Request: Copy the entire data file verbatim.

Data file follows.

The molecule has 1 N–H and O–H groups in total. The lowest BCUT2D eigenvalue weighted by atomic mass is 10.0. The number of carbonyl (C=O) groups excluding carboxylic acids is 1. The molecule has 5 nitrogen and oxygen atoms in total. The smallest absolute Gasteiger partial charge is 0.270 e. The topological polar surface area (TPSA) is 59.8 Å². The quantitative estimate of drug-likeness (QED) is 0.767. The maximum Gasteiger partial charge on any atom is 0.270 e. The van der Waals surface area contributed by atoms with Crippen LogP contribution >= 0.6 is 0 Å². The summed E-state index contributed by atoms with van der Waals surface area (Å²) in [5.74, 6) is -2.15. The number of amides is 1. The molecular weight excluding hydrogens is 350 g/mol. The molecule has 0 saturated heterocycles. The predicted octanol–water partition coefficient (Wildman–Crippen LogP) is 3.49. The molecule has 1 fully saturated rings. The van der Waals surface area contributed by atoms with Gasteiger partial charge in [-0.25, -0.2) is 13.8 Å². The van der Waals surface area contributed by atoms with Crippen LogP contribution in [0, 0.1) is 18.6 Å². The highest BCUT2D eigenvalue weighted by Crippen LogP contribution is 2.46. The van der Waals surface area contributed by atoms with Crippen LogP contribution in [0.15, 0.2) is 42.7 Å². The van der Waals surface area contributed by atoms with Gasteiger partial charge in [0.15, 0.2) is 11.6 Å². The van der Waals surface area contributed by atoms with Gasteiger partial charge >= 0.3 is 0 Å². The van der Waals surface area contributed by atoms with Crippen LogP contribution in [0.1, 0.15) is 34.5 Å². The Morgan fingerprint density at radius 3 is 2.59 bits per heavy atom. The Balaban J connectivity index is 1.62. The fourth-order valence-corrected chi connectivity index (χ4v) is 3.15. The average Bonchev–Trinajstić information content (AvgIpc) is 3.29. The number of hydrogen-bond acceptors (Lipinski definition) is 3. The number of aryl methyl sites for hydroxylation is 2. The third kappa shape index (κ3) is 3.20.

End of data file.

The molecule has 1 N–H and O–H groups in total. The lowest BCUT2D eigenvalue weighted by atomic mass is 10.0. The number of carbonyl (C=O) groups excluding carboxylic acids is 1. The molecule has 5 nitrogen and oxygen atoms in total. The smallest absolute Gasteiger partial charge is 0.270 e. The topological polar surface area (TPSA) is 59.8 Å². The quantitative estimate of drug-likeness (QED) is 0.767. The maximum Gasteiger partial charge on any atom is 0.270 e. The van der Waals surface area contributed by atoms with Crippen LogP contribution >= 0.6 is 0 Å². The summed E-state index contributed by atoms with van der Waals surface area (Å²) in [5.74, 6) is -2.15. The number of amides is 1. The molecular weight excluding hydrogens is 350 g/mol. The molecule has 0 saturated heterocycles. The predicted octanol–water partition coefficient (Wildman–Crippen LogP) is 3.49. The molecule has 1 fully saturated rings. The van der Waals surface area contributed by atoms with Gasteiger partial charge in [-0.25, -0.2) is 13.8 Å². The van der Waals surface area contributed by atoms with Crippen LogP contribution in [0, 0.1) is 18.6 Å². The highest BCUT2D eigenvalue weighted by Crippen LogP contribution is 2.46. The van der Waals surface area contributed by atoms with Crippen LogP contribution in [0.15, 0.2) is 42.7 Å². The van der Waals surface area contributed by atoms with Gasteiger partial charge in [0.15, 0.2) is 11.6 Å². The van der Waals surface area contributed by atoms with Gasteiger partial charge >= 0.3 is 0 Å². The van der Waals surface area contributed by atoms with Crippen LogP contribution in [0.1, 0.15) is 34.5 Å². The Morgan fingerprint density at radius 3 is 2.59 bits per heavy atom. The Balaban J connectivity index is 1.62. The fourth-order valence-corrected chi connectivity index (χ4v) is 3.15. The average Bonchev–Trinajstić information content (AvgIpc) is 3.29. The number of hydrogen-bond acceptors (Lipinski definition) is 3. The number of aryl methyl sites for hydroxylation is 2. The third kappa shape index (κ3) is 3.20.